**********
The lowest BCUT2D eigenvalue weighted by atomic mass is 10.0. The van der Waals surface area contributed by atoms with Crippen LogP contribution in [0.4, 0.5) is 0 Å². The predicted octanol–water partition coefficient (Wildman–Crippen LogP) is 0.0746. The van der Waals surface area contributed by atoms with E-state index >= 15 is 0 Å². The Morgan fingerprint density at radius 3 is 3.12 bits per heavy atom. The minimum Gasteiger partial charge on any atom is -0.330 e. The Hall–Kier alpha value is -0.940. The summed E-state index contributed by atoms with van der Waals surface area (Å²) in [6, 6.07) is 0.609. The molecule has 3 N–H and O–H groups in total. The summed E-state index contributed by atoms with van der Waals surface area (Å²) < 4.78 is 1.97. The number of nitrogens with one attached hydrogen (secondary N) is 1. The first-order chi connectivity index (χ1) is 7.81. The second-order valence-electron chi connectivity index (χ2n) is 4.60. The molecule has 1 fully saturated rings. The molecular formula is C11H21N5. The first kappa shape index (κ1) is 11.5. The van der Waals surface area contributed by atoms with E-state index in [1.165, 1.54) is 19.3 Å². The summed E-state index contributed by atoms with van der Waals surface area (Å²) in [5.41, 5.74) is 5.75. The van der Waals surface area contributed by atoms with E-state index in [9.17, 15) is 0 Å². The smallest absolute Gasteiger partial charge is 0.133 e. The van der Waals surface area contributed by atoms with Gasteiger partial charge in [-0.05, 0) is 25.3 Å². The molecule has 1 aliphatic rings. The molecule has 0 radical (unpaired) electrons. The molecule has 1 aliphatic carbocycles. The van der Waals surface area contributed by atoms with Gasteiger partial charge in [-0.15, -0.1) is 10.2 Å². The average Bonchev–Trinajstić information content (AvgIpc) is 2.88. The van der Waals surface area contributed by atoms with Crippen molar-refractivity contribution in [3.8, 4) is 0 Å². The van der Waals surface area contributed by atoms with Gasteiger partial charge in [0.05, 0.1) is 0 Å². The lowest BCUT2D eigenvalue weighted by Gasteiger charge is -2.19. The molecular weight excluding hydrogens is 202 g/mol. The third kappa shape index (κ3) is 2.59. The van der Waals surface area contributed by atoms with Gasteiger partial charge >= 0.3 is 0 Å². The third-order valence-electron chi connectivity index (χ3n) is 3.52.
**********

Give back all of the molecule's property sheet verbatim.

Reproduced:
The lowest BCUT2D eigenvalue weighted by atomic mass is 10.0. The van der Waals surface area contributed by atoms with Crippen LogP contribution in [0.4, 0.5) is 0 Å². The predicted octanol–water partition coefficient (Wildman–Crippen LogP) is 0.0746. The van der Waals surface area contributed by atoms with E-state index >= 15 is 0 Å². The Morgan fingerprint density at radius 3 is 3.12 bits per heavy atom. The minimum Gasteiger partial charge on any atom is -0.330 e. The Hall–Kier alpha value is -0.940. The summed E-state index contributed by atoms with van der Waals surface area (Å²) in [6, 6.07) is 0.609. The molecule has 3 N–H and O–H groups in total. The summed E-state index contributed by atoms with van der Waals surface area (Å²) < 4.78 is 1.97. The number of nitrogens with one attached hydrogen (secondary N) is 1. The first-order chi connectivity index (χ1) is 7.81. The second-order valence-electron chi connectivity index (χ2n) is 4.60. The molecule has 1 fully saturated rings. The molecular formula is C11H21N5. The first kappa shape index (κ1) is 11.5. The van der Waals surface area contributed by atoms with E-state index in [1.165, 1.54) is 19.3 Å². The summed E-state index contributed by atoms with van der Waals surface area (Å²) in [5.41, 5.74) is 5.75. The van der Waals surface area contributed by atoms with E-state index in [9.17, 15) is 0 Å². The smallest absolute Gasteiger partial charge is 0.133 e. The van der Waals surface area contributed by atoms with Gasteiger partial charge in [-0.05, 0) is 25.3 Å². The molecule has 1 aliphatic rings. The molecule has 0 radical (unpaired) electrons. The molecule has 1 aliphatic carbocycles. The van der Waals surface area contributed by atoms with Gasteiger partial charge in [-0.15, -0.1) is 10.2 Å². The average Bonchev–Trinajstić information content (AvgIpc) is 2.88. The van der Waals surface area contributed by atoms with Crippen molar-refractivity contribution in [3.8, 4) is 0 Å². The van der Waals surface area contributed by atoms with Gasteiger partial charge in [0.05, 0.1) is 0 Å². The lowest BCUT2D eigenvalue weighted by Gasteiger charge is -2.19. The molecular weight excluding hydrogens is 202 g/mol. The third kappa shape index (κ3) is 2.59. The van der Waals surface area contributed by atoms with Gasteiger partial charge >= 0.3 is 0 Å². The third-order valence-electron chi connectivity index (χ3n) is 3.52.